It isn’t “The most wonderful time of the year.” for everyone.

After my mom died, my Christmas spirit was on life support for a long time. It was her time, and she made the most of it. Traditions were created, food was prepared, family and friends came through our house en masse and filled it with so much love and laughter that it was hard to believe that we were reveling in a residence of less than 1500 square feet. To give an example of how much my mom owned the holidays, I always love to share one of my favorite stories about her. About a year after graduating from college, we attended a Pampered Chef party together. One of the ice-breaker games that we played was where introduced ourselves and then told the group one fact about us in regards to cooking. My mom said, “Hi, my name is Loie and I hate to cook.”

If I’d been wearing pearls, I’d have clutched them. How was the same woman who was at least locally famous for her homemade brownies and potato salad looking these other women in the eye and LYING to them about her hatred of cooking? Did she really need attention that badly? I couldn’t believe that my mother, who put on lavish feasts at least four times a year, hated every minute of it. Then I thought back to the lasagna with the undercooked noodles, the chicken she barbequed that was surprisingly charred on the outside but still raw on the inside, the dry, flavorless salmon patties, and the Thanksgiving meals where it seemed that only copious amounts of Franzia white zinfandel could get her in a better mood. Also, there was the fact that until I was in the 3rd grade, I completely believed that scrambled eggs were supposed to be brown.

So, I guess that my mom hated cooking.

This isn’t a story about my mom’s culinary shortcomings though, it’s about how I lost my ability to enjoy what was once one of my favorite holidays of the year. Less than six months after she died, my sisters and I tried valiantly to put on a Christmas like the good ole days. We got an ‘A’ for effort, but between my father running out of scotch tape at 1 am on Christmas Eve as he tried to wrap presents, the involuntary crying outbursts from all of us throughout the day, and a small-scale controversy over who would cook the ham, we had to take an ‘L’ on our first Loie-less Christmas. I believe that it was then that we all realized that Christmas was going to be another painful reminder of all that we’d lost.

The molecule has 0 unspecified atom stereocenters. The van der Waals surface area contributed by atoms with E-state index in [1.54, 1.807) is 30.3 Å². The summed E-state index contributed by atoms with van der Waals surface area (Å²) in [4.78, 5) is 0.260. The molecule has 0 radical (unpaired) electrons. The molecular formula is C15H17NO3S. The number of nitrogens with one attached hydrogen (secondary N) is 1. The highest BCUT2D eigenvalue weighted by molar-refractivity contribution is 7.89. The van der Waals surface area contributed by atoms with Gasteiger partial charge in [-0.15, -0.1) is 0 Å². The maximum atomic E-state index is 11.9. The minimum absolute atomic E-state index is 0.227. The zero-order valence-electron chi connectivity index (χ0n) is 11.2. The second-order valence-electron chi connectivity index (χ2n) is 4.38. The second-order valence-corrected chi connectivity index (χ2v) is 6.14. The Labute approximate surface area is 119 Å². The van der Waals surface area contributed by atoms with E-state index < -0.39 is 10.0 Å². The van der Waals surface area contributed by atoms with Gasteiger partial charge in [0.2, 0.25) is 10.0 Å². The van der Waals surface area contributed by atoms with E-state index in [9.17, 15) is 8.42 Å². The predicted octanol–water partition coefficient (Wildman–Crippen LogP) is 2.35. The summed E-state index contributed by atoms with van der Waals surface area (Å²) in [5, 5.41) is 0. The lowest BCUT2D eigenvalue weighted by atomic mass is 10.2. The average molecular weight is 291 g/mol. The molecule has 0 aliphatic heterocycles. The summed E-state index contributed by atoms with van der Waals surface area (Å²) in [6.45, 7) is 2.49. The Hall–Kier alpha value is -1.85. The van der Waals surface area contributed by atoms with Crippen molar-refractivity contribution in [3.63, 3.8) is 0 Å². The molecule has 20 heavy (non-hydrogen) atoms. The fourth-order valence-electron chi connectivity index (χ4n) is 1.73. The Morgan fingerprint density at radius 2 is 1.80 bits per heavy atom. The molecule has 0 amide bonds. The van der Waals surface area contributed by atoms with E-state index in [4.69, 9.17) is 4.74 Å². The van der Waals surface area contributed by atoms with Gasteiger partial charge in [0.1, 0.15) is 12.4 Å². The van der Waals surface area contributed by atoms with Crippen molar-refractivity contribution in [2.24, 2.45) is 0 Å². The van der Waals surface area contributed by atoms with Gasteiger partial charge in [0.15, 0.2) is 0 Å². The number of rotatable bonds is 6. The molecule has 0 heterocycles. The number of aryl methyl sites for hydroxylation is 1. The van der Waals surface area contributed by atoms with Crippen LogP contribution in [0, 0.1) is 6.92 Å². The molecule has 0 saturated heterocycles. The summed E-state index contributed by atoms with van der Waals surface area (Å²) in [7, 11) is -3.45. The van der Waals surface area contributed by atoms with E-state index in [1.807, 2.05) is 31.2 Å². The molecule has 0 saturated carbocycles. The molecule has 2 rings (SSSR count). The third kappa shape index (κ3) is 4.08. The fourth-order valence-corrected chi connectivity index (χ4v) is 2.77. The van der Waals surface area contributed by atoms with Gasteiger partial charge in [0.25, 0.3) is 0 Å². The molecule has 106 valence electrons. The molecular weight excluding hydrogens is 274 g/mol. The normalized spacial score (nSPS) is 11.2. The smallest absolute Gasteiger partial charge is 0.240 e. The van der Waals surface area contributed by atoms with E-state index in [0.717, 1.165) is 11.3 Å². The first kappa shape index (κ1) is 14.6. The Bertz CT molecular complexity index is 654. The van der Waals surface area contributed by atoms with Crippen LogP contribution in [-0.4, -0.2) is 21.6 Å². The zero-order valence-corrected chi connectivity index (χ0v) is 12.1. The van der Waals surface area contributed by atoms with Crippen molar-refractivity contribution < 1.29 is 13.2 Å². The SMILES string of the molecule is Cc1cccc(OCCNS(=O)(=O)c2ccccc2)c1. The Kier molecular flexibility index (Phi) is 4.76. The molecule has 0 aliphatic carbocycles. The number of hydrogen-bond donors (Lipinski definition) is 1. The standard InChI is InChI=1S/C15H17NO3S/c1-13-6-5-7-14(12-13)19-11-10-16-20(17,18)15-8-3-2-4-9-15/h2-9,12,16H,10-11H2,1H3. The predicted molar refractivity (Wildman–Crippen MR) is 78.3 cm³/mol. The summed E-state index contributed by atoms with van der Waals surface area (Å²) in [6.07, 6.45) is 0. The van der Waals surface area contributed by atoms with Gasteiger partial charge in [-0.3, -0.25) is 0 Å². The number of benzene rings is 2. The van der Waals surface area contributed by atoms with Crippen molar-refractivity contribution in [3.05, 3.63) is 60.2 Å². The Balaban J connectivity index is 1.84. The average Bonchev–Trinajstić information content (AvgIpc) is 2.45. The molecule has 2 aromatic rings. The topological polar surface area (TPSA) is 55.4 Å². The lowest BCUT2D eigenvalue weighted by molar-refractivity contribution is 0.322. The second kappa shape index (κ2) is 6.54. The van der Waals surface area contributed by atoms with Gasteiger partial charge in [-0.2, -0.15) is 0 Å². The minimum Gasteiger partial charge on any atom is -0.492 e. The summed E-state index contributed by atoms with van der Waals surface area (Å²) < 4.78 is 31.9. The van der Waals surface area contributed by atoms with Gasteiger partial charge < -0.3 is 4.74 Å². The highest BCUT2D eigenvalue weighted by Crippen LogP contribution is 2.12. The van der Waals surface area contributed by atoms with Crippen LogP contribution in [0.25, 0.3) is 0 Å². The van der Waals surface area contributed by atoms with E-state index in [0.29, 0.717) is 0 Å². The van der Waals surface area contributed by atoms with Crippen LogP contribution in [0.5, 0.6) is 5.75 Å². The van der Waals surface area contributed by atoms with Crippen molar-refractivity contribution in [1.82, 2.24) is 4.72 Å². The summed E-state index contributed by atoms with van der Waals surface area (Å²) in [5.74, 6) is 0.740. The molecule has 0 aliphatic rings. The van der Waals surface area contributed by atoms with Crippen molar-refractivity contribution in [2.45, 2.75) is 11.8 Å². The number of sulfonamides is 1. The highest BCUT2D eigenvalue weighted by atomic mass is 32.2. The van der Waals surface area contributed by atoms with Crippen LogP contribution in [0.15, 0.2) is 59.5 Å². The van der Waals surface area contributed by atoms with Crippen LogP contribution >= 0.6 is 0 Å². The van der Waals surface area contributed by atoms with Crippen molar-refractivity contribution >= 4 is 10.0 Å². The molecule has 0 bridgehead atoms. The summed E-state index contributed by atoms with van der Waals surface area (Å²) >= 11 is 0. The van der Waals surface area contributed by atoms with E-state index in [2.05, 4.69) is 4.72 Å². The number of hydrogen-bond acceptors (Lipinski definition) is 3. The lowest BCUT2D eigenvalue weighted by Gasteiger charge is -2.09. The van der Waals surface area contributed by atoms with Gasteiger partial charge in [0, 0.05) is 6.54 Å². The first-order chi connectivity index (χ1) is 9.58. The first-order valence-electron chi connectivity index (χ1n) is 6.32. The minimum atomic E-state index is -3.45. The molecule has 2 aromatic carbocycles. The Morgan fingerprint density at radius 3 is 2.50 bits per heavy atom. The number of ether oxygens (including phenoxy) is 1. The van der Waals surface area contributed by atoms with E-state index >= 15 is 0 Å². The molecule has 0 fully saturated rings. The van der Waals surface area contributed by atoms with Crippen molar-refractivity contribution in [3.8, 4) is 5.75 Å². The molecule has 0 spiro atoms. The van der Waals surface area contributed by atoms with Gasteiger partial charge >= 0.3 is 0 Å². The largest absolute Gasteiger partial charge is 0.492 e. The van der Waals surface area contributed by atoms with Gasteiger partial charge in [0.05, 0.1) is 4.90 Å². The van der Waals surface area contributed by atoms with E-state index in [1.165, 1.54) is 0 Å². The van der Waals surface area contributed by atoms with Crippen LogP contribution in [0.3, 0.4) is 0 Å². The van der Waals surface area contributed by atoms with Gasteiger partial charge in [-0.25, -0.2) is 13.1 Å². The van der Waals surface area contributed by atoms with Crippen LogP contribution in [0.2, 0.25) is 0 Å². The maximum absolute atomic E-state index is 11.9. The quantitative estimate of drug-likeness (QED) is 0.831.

After that, and for about the next decade, December 25 was just another day for me. I used to tell my friends and family that my new favorite day was December 26 because that meant Christmas was over. I went through the motions, played the Christmas carols, decked the halls, smiled for the pictures, but I felt like a robot, doing all of the required things that the holiday involved and hating every moment of it. I can’t tell you when I finally shook the holiday blues, but I can tell you that it was a gradual process. The thing that people say about the healing effect of time is true. Eventually, Christmas just began to suck a little less. While I struggled through the season, the people who loved me gave me space, but not too much. I tend to isolate whenever I’m feeling down I refer to it as “ware-wolfing” but it’s me being a recluse. My sister would let me throw my pity party for a day or two then she would invite (order) me over to her home to help bake cookies, or go Christmas shopping, or wrap presents. We didn’t talk about how I was feeling, I just spent time out of my apartment and out of my head, with people who genuinely loved me. Then one year, I decided that instead of focusing on my misery and missing my mom, I’d try to see the day through her eyes, watching my nieces and nephews, her beloved grandbabies, open their gifts after rousting the grownups out of bed at the crack of dawn, listening to carols and taking a walking Christmas lights tour of my sister’s neighborhood, and continuing with every part of the holiday that was uniquely my mom. Soon enough, I was able to not only enjoy the day but came to look forward to it again.

A few years ago, one of my very best friends confessed that she found herself suddenly struggling with feeling festive at Christmas. Like me, she is single and childless and even though, like me, she is very family-oriented, she couldn’t help but feel like the holiday worked hard to make people like us feel even more alone. My typically stoic friend was open and honest about how hard it was to get into the spirit (and this is a girl who begins playing Christmas music on November 1st, so you can imagine how unnerving this newfound melancholy was for her.) Unfortunately, she also decided to share her feelings on Facebook, so instead of support she got invitations to attend Christmas with other families as if a change in atmosphere would cure what ailed her, advice for days, and of course, people telling her that it was all in her head and that she just needed to embrace the season. Typical comments from well-meaning, but completely ignorant friends and family. Ironically, I heeded the advice my mom gave me decades prior after I lamented the fact that I didn’t know what to say to another close friend after her brother died.

“Steph, you don’t always have to have an answer (man, did she know me!). Sometimes you just have to sit and listen in silence. Be there. That’s all anyone needs.”